Who Was Walt Whitman?
It was a hot day in July 1854. The photographer Gabriel Harrison stood in the doorway of his Brooklyn studio, watching the people pass by on the city street. Suddenly, he recognized a friend. He called out and asked him to come in for a photo session. His friend hesitated.
Harrison called again. “Do come: come: I’m dying for something to do.”
His friend was interested in photography and liked being in photo studios. Photography was still a very new technology. He went in and let Harrison take his picture.
A year later, Walt Whitman was getting ready to publish a book of his poems called Leaves of Grass. Walt didn’t put his name on the cover as the poet. Instead, he just included a picture of himself inside. He chose Harrison’s photo from that summer day. In Leaves of Grass, the poems didn’t rhyme. Many were written about things that nice, polite people didn’t talk about at that time, like relationships and the human body. People were shocked. Leaves of Grass was not like other poetry, and some people didn’t even consider it to be poetry at all.
For many, the photo of Walt was just as surprising as the poems. Poets were supposed to look elegant and thoughtful. They would wear a jacket and tie—-respectable clothing. But Walt Whitman was dressed like an ordinary workingman. He wore an open--neck shirt and rough pants. He had on a battered hat that was tilted down over one eye. And he certainly didn’t look like he was dreaming up delicate lines of poetry. He had one hand in his pocket and one on his hip. He stared into the camera defiantly.
Years later, Walt would say he wasn’t sure about the photo. He thought he looked angry, like he was “hurling bolts at somebody.” But he also admitted that he liked it because it was “natural, honest, easy.”
Walt’s poems were supposed to be for everyone, including the working people who dressed like he had in the picture. Walt wanted to be a poet for all Americans. In order to do that, he had to change the way poetry was written. He had to create a new way of writing that matched the energy and diversity of the young nation.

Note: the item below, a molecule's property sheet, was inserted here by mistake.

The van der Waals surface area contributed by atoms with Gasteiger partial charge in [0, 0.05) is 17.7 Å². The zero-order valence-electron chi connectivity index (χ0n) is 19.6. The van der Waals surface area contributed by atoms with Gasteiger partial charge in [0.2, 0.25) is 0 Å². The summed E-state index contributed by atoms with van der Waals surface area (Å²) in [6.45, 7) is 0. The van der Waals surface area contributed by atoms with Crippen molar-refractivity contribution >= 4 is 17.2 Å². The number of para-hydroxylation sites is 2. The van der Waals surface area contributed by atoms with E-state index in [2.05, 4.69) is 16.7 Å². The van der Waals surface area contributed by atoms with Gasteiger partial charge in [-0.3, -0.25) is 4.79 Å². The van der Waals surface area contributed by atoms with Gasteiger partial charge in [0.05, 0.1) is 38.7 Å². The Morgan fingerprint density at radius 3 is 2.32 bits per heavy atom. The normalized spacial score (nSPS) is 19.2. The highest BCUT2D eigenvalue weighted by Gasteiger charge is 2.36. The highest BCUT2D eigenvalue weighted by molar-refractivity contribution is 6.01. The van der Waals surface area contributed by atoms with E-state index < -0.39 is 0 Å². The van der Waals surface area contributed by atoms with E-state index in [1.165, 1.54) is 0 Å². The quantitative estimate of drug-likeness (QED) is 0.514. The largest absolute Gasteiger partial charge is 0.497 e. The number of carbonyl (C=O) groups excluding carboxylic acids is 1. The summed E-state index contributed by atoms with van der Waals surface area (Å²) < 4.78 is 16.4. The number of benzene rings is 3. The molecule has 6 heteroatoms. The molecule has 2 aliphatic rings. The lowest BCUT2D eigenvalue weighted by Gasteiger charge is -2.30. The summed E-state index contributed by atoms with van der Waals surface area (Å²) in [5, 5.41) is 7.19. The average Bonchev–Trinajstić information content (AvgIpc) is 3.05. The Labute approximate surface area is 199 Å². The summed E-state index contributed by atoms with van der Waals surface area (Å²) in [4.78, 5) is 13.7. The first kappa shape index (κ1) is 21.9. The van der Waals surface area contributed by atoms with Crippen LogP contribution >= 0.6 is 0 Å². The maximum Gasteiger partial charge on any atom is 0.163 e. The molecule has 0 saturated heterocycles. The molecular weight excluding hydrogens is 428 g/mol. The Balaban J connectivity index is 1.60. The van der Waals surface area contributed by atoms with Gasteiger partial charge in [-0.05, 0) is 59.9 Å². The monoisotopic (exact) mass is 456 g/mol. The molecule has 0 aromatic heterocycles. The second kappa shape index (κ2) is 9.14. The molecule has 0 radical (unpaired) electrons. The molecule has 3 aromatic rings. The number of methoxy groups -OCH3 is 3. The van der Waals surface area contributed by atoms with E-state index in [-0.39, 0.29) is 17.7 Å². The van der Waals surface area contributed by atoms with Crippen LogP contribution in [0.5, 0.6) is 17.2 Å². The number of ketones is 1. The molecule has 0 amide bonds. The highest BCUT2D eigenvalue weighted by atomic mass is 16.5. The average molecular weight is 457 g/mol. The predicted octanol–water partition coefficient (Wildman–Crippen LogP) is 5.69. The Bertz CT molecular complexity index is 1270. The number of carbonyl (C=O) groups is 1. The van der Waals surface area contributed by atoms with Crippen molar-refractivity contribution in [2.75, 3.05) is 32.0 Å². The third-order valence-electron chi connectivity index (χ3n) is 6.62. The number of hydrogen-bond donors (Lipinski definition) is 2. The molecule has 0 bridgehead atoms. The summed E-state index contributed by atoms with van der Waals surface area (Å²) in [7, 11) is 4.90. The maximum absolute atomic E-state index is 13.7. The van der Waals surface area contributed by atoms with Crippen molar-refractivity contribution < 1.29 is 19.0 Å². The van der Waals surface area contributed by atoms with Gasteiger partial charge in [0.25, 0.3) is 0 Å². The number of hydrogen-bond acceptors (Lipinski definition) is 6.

Walt kept revising Leaves of Grass throughout his entire life. In some editions, he used more traditional photos of himself. But in most versions, he included the Harrison picture. It made the most sense. It was the photo that matched his style of groundbreaking poetry the best.
No one expected that Walt Whitman would be the person who shook up American literature. He had been a newspaper editor, journalist, and printer. He had written a novel that even he thought was very bad. But he had been preparing his whole life to become this new kind of poet. Ever since he was a young boy watching people rush by on the busy streets of Brooklyn.CHAPTER 1
Long Island to Brooklyn
Walter Whitman Jr. was born on May 31, 1819, in West Hills on Long Island, New York. His parents were Walter and Louisa Van Velsor Whitman. He was the second child in the family and was always called Walt. His brother Jesse was one year older than him. Six more children followed: Mary, Hannah, George, Andrew, Jeff, and Eddie. The younger children looked up to Walt and considered him the leader of the family. Walt was very close to his mother. He thought she told wonderful stories.
The Whitman family had once owned a lot of land on Long Island, but they no longer did by the time Walt was born. His grandparents still had a farm, though. Walt would sometimes ride on his grandfather’s cart as they delivered fruit and vegetables to the market.
Walt’s father was a carpenter. In 1823, he moved the family to the nearby city of Brooklyn, which was growing very quickly. Walt’s father hoped to be able to make money by building and selling houses. But Walter Whitman Sr. was not a very good businessman. He lost more money than he made. He struggled to support the family. They moved seven times in ten years.
But there still were good times. When Walt was six, the Marquis de Lafayette, the great Revolutionary War hero, marched in a parade in Brooklyn. Lafayette had been born in France but had come to America as a young man to join the fight for American independence. The Declaration of Independence had been signed less than fifty years earlier, and some of the heroes of the American Revolution were still being honored. As Lafayette paused to greet people on the street, he stopped, picked up Walt, and kissed him. Walt told this story for the rest of his life.
Walt began to go to a local school when he was around six. Outside of school, he spent a lot of time wandering around the busy, growing town of Brooklyn. Walt took in all the people, sounds, and smells around him. He loved riding the ferries that ran across the East River from Brooklyn to Manhattan. He visited his grandparents on Long Island and swam in the ocean.
Walt quit school when he was eleven years old to get a job. First, he worked as an office boy for a group of lawyers. One lawyer helped him with his handwriting and got him a membership at a library. Walt read as much as he could. He discovered a whole world of novels and poetry. He felt that this was the most important thing that had ever happened to him.